Generation Y. Millennials. Trophy Generation. The Me First Generation.
Regardless of how you refer to them, organizations worldwide are really perplexed by the generation of young adults now moving into the majority of the workforce, consumer spending, and voting power.
Often dismissed as entitled, attention-deficit, and incapable of interpersonal communication, leaders often lament the fact this generation is difficult to understand and impossible to engage. Few have taken the extra step to truly understand what motivates and inspires this generation.
I have spent the last several months doing just that, researching and interviewing hundreds of Gen Ys and authoring a book on the topic. “Knowing Y: Engage the Next Generation Now” (ASAE: The Center for Association Leadership) will hit bookshelves later this month. This book was written to help leaders determine why Generation Y isn’t engaging and what to do about it.
Think you know Y? Think again.
As the first generation to come of age in the post-Industrial Era, Generation Y’s interpretation of the world and how it works differs from the generations born during the Industrial Era. As a result, they communicate, purchase, and engage differently and have introduced in entirely new approaches and values systems.
Here are a few of the shifts occurring as Gen Y moves into young adulthood
Generation Y is more apt to move from one opportunity to the next, garnering them a reputation for having a lack of loyalty. Ys are very loyal—they’re just not loyal to institutions; they are loyal to people. Gen Y commits when meaningful, trustworthy relationships are actively present.
After defining ourselves for centuries by possessions—cars, houses, stocks, land, and jewelry—what matters most to Generation Y is not so much ownership as access. They will forego ownership to rent or share, and they love technology for providing access to most of the essentials of everyday life. The pressure is on to provide access to products and experiences that deliver a real return on investment.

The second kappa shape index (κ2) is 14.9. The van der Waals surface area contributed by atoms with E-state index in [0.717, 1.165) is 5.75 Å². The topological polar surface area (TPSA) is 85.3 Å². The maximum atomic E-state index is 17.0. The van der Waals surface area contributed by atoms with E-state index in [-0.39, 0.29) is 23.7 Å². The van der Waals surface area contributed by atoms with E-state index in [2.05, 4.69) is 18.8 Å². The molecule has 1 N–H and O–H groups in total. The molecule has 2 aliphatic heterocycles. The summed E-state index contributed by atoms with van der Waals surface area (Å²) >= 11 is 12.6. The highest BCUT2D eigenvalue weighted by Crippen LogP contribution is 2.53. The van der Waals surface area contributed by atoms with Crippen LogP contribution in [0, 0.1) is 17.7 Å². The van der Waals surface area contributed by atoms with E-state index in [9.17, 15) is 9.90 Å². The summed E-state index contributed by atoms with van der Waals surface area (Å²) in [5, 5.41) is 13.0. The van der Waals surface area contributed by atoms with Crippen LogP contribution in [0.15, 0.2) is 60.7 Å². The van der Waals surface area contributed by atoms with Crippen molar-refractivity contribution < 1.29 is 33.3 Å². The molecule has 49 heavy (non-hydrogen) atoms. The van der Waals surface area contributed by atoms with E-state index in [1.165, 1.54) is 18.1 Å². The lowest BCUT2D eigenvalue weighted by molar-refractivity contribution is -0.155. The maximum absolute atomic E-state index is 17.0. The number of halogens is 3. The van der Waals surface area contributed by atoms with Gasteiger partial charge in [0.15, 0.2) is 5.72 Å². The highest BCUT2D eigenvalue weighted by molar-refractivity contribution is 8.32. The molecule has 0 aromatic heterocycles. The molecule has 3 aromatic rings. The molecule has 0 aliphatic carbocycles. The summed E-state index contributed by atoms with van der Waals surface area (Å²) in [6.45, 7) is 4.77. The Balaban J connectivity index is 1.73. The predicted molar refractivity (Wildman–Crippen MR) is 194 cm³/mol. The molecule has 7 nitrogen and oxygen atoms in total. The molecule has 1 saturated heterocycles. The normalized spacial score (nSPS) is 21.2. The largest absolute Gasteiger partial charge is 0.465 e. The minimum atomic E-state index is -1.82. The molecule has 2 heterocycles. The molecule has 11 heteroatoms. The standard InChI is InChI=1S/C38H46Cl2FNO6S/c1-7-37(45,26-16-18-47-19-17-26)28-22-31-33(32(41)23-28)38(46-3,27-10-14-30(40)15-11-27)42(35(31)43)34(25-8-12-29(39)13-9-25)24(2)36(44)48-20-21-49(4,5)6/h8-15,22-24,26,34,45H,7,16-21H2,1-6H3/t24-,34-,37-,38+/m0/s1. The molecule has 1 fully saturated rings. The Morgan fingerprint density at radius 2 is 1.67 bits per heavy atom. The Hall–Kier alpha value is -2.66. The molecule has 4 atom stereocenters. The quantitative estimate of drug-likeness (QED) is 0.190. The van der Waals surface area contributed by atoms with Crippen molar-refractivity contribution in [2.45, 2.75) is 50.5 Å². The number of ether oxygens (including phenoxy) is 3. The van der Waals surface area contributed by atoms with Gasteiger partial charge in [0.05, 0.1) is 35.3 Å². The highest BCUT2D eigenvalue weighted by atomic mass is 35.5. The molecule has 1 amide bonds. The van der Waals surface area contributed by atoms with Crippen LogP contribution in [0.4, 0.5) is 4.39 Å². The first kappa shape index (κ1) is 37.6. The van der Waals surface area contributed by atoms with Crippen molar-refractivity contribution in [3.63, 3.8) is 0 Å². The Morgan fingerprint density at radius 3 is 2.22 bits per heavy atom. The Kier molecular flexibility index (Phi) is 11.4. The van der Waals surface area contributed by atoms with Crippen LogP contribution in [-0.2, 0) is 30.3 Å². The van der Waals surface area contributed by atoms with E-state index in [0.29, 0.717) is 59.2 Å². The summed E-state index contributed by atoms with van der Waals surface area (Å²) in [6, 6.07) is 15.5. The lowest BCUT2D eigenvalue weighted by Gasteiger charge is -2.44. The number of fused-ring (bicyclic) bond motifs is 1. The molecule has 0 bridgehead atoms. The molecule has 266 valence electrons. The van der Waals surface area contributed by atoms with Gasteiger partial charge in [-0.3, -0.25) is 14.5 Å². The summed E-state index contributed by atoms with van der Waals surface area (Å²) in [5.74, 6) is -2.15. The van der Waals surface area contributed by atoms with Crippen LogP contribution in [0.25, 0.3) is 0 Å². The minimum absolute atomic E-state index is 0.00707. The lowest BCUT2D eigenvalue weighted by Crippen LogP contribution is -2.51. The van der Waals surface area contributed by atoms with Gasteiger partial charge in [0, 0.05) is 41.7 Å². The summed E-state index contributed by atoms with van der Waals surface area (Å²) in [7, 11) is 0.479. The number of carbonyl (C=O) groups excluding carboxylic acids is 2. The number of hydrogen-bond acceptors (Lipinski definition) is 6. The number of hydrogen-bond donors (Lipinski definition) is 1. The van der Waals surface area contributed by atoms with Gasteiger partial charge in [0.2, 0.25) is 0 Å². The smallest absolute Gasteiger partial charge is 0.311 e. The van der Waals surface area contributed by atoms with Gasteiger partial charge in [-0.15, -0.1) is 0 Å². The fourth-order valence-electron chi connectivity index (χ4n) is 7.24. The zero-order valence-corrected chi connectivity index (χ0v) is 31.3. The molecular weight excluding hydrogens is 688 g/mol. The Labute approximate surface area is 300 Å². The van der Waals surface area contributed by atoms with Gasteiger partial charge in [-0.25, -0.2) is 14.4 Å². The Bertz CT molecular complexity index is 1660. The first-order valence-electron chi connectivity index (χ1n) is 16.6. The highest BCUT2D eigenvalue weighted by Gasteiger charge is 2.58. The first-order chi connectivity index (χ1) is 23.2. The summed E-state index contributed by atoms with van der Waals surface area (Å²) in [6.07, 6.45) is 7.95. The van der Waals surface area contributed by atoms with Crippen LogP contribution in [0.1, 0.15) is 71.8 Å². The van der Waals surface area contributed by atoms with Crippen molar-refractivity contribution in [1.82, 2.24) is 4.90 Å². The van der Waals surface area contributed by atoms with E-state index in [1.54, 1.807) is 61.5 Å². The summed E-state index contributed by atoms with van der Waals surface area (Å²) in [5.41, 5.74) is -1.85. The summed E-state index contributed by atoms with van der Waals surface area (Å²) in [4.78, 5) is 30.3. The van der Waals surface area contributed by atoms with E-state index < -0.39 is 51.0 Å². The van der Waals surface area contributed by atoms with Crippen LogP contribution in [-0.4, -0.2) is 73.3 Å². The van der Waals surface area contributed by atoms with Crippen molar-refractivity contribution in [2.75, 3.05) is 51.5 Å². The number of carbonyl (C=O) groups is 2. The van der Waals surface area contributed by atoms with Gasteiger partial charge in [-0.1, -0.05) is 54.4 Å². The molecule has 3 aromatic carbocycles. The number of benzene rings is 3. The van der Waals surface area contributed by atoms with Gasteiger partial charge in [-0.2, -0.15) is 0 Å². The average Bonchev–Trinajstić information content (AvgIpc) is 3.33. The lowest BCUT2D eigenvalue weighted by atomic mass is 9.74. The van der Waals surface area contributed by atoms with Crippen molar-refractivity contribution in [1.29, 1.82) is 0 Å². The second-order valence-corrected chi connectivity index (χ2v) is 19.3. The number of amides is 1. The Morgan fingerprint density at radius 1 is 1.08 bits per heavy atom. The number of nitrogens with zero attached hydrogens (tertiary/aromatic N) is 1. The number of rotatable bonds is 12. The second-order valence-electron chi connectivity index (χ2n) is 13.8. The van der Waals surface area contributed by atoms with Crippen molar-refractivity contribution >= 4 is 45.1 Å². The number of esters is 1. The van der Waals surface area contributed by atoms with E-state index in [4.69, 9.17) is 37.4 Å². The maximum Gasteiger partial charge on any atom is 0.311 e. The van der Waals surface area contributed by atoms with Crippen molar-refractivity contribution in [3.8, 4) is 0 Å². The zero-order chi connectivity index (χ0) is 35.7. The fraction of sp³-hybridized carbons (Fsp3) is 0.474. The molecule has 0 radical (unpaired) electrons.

Members of the older generations are likely to define community as knowing your neighbors. Generation Y defines community as having access to and interacting with a global network via social media. Globalization is something earlier generations could only consider in abstract terms; Generation Y has always lived it.
No longer is all the wisdom and experience contained within the eldest, predominantly male population. This hierarchical, homogenous model survived for centuries, but it will end with Y. They are the most ethnically diverse generation in history, best educated, and the first to have more women than men obtain postsecondary credentials.
It used to be that you would choose a career, get a job, and work for that industry—sometimes for the same company—until you retired. Today, more workers are detaching from conventional jobs to take on contract work and Gen Y has launched a record number of businesses. The entire workforce is moving into an entrepreneurial mindset both figuratively and literally.
Ys are very smart, savvy consumers and they will do their homework before they purchase anything. Ys will want facts and expect great customer service. This will mean organizations need to shift their focus from sales to service; recruitment to relationship building.
You can choose to dwell on the challenges that lie ahead or you can dwell on the opportunities. But one thing is certain – whatever choice you make from here on out, it will begin and end with Y.
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